A LOVE DIVIDED ** 1/2
STARRING: Liam Cunningham, Orla Brady, Tony Doyle
DIRECTOR: Sidney Macartney
RUNNING TIME: 98 minutes
THE LOWDOWN: The true story of a Catholic and Protestant couple who struggle to raise their daughters amidst the religious divisions of Ireland in the late 1950s.
"A Love Divided" is a film divided. Part docudrama, part melodrama, the movie tells the true story of the Cloneys, a half-Catholic, half-Protestant couple who struggle to raise their daughters amid the religious divisions of Ireland in the late 1950s.
Stuart Hepburn's screenplay portrays the Cloneys and their neighbors with perceptive depth, yet he and director Sydney Macartney can't help but douse the picture with a few dollops of unwelcome, cloying sentimentality.
Sean Cloney is Catholic, but his wife, Sheila, is Protestant. According to custom, on their wedding day, they vow to raise any children they have as Catholic. Sheila, however, insists that they make another vow to themselves - a vow to be true to their convictions no matter what the opposition. In a moment whose power is marred by cliched language, Sheila urges her husband that "It's got to be you and me against the world."
Both vows prove easy to keep until the Cloneys' eldest daughter, Eileen, is old enough to go to school.
The local priest, Father Stafford, insists Eileen attend Catholic school, without allowing her parents any say in the manner. Sheila is stunned when Sean meekly agrees to the priest's decision. Confused and enraged, she takes her daughters to Belfast one morning and doesn't return.
Father Stafford explodes the incident into a crusade to "get those girls back into the bosom of our church," and his angry sermons stir up long-dormant anti-Protestant feelings among his parishioners. Boycotts, burnings and beatings ensue. Finding themselves in the center of the storm, the Cloneys realize their actions have inadvertently unleashed a torrent of hatred beneath the once seemingly-peaceful village of Fethard-on-Sea.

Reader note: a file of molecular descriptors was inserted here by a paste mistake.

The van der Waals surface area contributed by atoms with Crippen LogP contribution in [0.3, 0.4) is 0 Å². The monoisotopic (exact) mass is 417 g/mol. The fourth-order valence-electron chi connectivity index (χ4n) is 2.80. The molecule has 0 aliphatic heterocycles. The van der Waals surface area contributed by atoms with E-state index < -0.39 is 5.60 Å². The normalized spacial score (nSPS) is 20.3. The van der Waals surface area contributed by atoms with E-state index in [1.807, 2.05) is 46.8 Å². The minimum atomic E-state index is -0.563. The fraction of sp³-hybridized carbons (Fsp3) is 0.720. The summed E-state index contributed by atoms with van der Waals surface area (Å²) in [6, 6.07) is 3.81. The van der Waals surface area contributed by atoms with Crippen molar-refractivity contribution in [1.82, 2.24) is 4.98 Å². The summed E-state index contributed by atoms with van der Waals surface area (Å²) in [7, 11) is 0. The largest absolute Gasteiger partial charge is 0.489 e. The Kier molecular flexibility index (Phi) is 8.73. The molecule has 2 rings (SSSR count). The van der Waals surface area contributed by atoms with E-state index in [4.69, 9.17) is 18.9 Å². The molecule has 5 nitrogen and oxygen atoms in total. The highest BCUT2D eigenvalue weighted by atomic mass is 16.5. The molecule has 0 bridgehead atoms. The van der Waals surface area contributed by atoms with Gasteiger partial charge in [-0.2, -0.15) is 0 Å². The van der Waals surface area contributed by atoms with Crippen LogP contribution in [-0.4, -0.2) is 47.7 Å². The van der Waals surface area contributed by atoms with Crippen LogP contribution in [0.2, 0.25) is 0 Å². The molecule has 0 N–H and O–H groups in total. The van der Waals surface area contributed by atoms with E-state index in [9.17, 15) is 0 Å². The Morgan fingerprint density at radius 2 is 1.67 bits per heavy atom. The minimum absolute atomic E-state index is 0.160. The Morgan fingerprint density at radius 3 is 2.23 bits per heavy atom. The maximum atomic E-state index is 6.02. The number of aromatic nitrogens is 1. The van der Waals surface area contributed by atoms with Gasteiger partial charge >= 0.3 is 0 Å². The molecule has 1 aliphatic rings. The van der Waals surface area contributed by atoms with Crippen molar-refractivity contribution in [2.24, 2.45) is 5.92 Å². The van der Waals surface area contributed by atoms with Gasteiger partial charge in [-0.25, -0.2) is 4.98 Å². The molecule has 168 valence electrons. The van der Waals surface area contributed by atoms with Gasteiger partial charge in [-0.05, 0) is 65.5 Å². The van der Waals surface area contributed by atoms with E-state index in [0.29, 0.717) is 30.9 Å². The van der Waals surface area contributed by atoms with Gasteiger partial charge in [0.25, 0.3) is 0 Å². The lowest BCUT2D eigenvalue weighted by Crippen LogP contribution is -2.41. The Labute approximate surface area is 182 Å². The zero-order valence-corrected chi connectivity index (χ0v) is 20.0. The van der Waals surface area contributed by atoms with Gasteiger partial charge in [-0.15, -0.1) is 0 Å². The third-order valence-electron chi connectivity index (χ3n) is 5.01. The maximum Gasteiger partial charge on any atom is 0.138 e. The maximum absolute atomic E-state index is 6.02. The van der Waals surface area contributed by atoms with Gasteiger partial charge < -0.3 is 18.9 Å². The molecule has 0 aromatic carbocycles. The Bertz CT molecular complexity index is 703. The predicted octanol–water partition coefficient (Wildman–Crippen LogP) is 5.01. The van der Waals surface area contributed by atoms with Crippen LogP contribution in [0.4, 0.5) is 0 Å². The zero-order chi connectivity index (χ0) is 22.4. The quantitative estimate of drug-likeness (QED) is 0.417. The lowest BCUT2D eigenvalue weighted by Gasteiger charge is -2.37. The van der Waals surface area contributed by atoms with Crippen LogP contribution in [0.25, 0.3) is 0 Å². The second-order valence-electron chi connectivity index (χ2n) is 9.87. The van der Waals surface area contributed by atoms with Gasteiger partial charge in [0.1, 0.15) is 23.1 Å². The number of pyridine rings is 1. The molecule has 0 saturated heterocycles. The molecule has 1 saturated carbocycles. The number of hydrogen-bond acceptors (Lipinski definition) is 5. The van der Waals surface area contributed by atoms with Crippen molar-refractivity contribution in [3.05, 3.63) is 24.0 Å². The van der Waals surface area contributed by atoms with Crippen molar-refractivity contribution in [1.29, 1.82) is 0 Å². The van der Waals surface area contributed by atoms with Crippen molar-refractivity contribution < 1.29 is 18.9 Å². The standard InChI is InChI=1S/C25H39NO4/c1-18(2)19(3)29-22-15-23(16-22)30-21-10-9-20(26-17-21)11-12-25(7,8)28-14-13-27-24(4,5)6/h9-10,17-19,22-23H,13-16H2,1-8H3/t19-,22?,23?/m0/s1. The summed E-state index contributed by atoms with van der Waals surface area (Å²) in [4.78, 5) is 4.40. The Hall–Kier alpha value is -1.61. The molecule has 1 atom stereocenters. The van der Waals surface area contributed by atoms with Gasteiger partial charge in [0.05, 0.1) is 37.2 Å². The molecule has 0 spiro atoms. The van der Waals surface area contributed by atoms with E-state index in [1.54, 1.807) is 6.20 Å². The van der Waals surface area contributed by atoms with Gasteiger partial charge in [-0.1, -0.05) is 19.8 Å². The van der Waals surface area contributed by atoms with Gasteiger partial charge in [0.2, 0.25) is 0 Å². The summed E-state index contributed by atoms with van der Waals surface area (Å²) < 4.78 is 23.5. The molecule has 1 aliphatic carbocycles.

Liam Cunningham and Orla Brady portray Sean and Sheila with a conviction so passionate they rise above the triteness of backlit scenes in which they pledge undying love and the film's disappointingly pat ending.
As the power-obsessed Father Stafford, Tony Doyle is truly villainous. One moment, he's ordering all the village children ice cream with the kindly generosity of Father O'Malley in "The Bells of St. Mary's"; another moment he descends upon the local Protestant school with the maniacal fury of Cardinal Richelieu, demanding the school's lone Catholic teacher resign her post in front of her frightened pupils.
As Andrew Bailey, a popular pub owner and the town's only atheist, Peter Caffrey displays dignity and courage both when being threatened by Father Stafford's thugs and when advising Sean that "love's too precious and life's too long" to live without Sheila and his daughters.
Despite some melodramatic touches and a too-tidy ending, "A Love Divided" largely avoids the oversentimentalization of Ireland prevalent in many films. Director Macartney displays a fondness for romantic backlit silhouettes and sweeping landscape shots, but portrays the village of Fethard-on-Sea and its people with intelligence and objectivity.
Though his dialogue can sound worthy of a soap opera, Hepburn's screenplay can be very astute, particularly in the scenes that crosscut Father Stafford's majestic rhetoric about a "dignified boycott" with the frenzied violence his words inspire.